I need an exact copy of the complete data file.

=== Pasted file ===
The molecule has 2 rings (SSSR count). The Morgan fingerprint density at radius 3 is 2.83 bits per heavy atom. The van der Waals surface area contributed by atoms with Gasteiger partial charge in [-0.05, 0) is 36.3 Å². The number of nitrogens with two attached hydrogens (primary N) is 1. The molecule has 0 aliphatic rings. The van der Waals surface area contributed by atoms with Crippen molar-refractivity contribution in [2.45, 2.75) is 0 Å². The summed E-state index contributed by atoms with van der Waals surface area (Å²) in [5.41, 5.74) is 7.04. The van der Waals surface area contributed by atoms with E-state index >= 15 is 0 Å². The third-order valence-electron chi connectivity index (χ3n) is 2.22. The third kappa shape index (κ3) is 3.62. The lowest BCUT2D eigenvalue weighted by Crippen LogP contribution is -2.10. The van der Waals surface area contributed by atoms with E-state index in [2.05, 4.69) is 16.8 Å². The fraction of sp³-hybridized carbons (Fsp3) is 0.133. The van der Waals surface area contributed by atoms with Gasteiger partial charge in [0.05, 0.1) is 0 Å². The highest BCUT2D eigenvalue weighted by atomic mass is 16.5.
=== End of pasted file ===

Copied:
The molecule has 2 rings (SSSR count). The Morgan fingerprint density at radius 3 is 2.83 bits per heavy atom. The van der Waals surface area contributed by atoms with Gasteiger partial charge in [-0.05, 0) is 36.3 Å². The number of nitrogens with two attached hydrogens (primary N) is 1. The molecule has 0 aliphatic rings. The van der Waals surface area contributed by atoms with Crippen molar-refractivity contribution in [2.45, 2.75) is 0 Å². The summed E-state index contributed by atoms with van der Waals surface area (Å²) in [5.41, 5.74) is 7.04. The van der Waals surface area contributed by atoms with E-state index >= 15 is 0 Å². The third-order valence-electron chi connectivity index (χ3n) is 2.22. The third kappa shape index (κ3) is 3.62. The lowest BCUT2D eigenvalue weighted by Crippen LogP contribution is -2.10. The van der Waals surface area contributed by atoms with E-state index in [2.05, 4.69) is 16.8 Å². The fraction of sp³-hybridized carbons (Fsp3) is 0.133. The van der Waals surface area contributed by atoms with Gasteiger partial charge in [0.05, 0.1) is 0 Å². The highest BCUT2D eigenvalue weighted by atomic mass is 16.5.